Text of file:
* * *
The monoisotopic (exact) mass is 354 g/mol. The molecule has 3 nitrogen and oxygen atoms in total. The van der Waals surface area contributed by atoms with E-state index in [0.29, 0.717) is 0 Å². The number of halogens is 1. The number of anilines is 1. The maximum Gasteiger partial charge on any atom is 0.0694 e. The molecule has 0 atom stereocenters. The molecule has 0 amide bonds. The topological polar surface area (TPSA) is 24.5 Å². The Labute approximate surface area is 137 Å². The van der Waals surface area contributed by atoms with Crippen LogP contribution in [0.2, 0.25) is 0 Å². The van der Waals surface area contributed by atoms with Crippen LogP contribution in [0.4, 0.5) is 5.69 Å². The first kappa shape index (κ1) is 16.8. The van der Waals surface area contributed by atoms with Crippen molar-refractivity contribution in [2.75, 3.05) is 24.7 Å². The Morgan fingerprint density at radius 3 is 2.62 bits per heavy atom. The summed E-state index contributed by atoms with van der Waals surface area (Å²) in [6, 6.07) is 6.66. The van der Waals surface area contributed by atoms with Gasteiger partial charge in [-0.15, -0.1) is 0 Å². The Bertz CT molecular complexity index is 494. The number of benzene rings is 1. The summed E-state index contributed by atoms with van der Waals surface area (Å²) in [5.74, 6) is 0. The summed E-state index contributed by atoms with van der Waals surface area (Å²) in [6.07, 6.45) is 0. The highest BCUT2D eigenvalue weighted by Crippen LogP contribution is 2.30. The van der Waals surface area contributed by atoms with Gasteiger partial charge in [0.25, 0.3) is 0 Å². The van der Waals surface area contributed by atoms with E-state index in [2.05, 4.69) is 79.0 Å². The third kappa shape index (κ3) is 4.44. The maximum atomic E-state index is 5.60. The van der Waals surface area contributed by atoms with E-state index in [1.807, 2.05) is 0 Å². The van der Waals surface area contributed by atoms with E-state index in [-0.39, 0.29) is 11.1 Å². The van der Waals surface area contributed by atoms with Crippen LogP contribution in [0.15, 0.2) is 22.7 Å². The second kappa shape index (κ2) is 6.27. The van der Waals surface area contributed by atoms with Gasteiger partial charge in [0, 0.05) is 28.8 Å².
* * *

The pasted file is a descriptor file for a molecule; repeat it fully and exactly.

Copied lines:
The monoisotopic (exact) mass is 354 g/mol. The molecule has 3 nitrogen and oxygen atoms in total. The van der Waals surface area contributed by atoms with E-state index in [0.29, 0.717) is 0 Å². The number of halogens is 1. The number of anilines is 1. The maximum Gasteiger partial charge on any atom is 0.0694 e. The molecule has 0 atom stereocenters. The molecule has 0 amide bonds. The topological polar surface area (TPSA) is 24.5 Å². The Labute approximate surface area is 137 Å². The van der Waals surface area contributed by atoms with Crippen LogP contribution in [0.2, 0.25) is 0 Å². The van der Waals surface area contributed by atoms with Crippen LogP contribution in [0.4, 0.5) is 5.69 Å². The first kappa shape index (κ1) is 16.8. The van der Waals surface area contributed by atoms with Crippen molar-refractivity contribution in [2.75, 3.05) is 24.7 Å². The Morgan fingerprint density at radius 3 is 2.62 bits per heavy atom. The summed E-state index contributed by atoms with van der Waals surface area (Å²) in [6, 6.07) is 6.66. The van der Waals surface area contributed by atoms with Gasteiger partial charge in [-0.15, -0.1) is 0 Å². The Bertz CT molecular complexity index is 494. The number of benzene rings is 1. The summed E-state index contributed by atoms with van der Waals surface area (Å²) in [5.74, 6) is 0. The summed E-state index contributed by atoms with van der Waals surface area (Å²) in [6.07, 6.45) is 0. The highest BCUT2D eigenvalue weighted by Crippen LogP contribution is 2.30. The van der Waals surface area contributed by atoms with Gasteiger partial charge in [0.25, 0.3) is 0 Å². The van der Waals surface area contributed by atoms with E-state index in [2.05, 4.69) is 79.0 Å². The third kappa shape index (κ3) is 4.44. The maximum atomic E-state index is 5.60. The van der Waals surface area contributed by atoms with E-state index in [1.807, 2.05) is 0 Å². The van der Waals surface area contributed by atoms with E-state index in [-0.39, 0.29) is 11.1 Å². The van der Waals surface area contributed by atoms with Crippen LogP contribution in [0.15, 0.2) is 22.7 Å². The second kappa shape index (κ2) is 6.27. The van der Waals surface area contributed by atoms with Gasteiger partial charge in [0, 0.05) is 28.8 Å².